The New York Jets have released wide receiver Eric Decker, the team announced on Monday afternoon. Decker was slated to make $7.25 million in 2017 and was due a pay increase for 2018 on top of that, and this move is largely to free up cap space for the Jets.
The initial news that the Jets would be parting ways with Decker came last week, hours after the Jets cut David Harris. Earlier this offseason, the Jets released other vets like Darrelle Revis and Brandon Marshall.
His wife, Jessie James Decker, also let it be known that he would no longer be a Jet.
Now their wide receiver situation is rough, with Devin Smith and Quinton Patton on IR, Jalin Marshall suspended the first four games, and Robby Anderson facing league discipline after an arrest in Miami this offseason. They’re so desperate, they’ve reportedly reached out to former wideout Steve Smith.
It’s a disappointing end to his tenure with the Jets. Decker was good on the field and one of the top red-zone threats in the league. But he dealt with a number of injuries with the Jets. He’s coming off two major surgeries on his hip and shoulder.
Those surgeries will be hard to come back from. Decker will turn 30 in March and has not played a full 16-game season since 2013 with the Denver Broncos. He missed a game in 2014 and 2015 with the Jets, and last season he only saw the field in three games.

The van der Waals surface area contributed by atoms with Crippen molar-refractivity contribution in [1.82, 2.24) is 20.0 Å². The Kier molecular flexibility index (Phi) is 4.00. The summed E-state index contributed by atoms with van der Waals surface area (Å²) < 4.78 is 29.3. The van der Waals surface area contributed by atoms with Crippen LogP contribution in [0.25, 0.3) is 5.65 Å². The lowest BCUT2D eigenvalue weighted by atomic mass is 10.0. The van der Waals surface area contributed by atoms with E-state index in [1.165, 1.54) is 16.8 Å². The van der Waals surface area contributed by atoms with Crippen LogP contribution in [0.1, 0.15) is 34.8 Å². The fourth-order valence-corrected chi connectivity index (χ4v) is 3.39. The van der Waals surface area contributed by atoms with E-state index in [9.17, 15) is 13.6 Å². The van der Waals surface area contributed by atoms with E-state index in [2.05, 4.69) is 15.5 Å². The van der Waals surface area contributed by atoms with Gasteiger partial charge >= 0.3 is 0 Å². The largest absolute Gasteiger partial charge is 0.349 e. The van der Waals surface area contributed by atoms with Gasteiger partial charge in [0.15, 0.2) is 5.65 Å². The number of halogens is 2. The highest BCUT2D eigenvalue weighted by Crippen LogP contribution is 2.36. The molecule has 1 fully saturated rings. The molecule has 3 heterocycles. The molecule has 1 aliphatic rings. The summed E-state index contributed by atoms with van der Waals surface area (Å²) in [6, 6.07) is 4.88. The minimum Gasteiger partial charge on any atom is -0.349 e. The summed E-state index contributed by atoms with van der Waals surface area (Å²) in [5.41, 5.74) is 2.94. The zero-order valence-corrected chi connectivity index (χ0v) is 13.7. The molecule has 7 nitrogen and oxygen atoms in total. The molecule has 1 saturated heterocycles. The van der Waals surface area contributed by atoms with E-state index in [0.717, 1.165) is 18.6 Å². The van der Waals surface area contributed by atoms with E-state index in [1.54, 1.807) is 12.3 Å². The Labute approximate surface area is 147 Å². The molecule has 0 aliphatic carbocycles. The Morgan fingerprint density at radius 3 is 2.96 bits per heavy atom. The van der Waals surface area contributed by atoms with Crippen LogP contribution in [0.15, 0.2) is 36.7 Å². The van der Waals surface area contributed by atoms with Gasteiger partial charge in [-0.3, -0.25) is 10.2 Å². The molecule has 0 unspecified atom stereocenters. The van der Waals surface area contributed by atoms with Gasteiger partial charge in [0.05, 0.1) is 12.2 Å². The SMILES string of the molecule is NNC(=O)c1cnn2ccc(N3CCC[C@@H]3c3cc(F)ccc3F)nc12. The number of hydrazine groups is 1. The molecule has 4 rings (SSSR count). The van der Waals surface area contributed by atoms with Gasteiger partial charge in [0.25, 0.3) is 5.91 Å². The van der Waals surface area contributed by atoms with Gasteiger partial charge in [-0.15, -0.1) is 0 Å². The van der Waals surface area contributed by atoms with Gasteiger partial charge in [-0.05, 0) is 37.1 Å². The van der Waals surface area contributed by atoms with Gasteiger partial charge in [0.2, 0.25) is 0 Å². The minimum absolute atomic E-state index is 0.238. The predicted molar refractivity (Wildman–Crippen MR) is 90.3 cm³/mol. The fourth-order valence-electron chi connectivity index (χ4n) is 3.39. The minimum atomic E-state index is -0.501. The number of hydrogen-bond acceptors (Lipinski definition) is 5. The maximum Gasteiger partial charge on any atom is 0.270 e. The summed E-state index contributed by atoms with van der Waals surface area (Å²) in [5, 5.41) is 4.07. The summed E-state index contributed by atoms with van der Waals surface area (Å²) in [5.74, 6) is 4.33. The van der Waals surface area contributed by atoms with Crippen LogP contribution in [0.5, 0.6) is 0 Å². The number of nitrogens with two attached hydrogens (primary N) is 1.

Since joining the Jets, Decker has 163 receptions for 2,183 yards and, most importantly, 19 touchdowns. He caught 12 of those touchdowns in the 2015 season, and most figured he would stick with the Jets for years to come. Injuries caught up to him quickly though, and suddenly he’s on the open market looking for a new team.
However, the market should be strong for him. Decker has been productive everywhere he’s gone since breaking out with the Broncos in 2012, and smart money is on more than one team being confident enough that he can remain healthy long enough to earn whatever contract they offer him.
New York’s offense looked good through the first three weeks of last season, and when it lost Decker, the offense struggled. It became predictable under offensive coordinator Chan Gailey, so going forward the Jets will likely need to address the position in some significant way.
For Decker, he’ll have to show teams that he’s healthy or that a 100 percent recovery is in the cards before he signs on with a new team. If he can do that, he should be able to find a job sooner than later.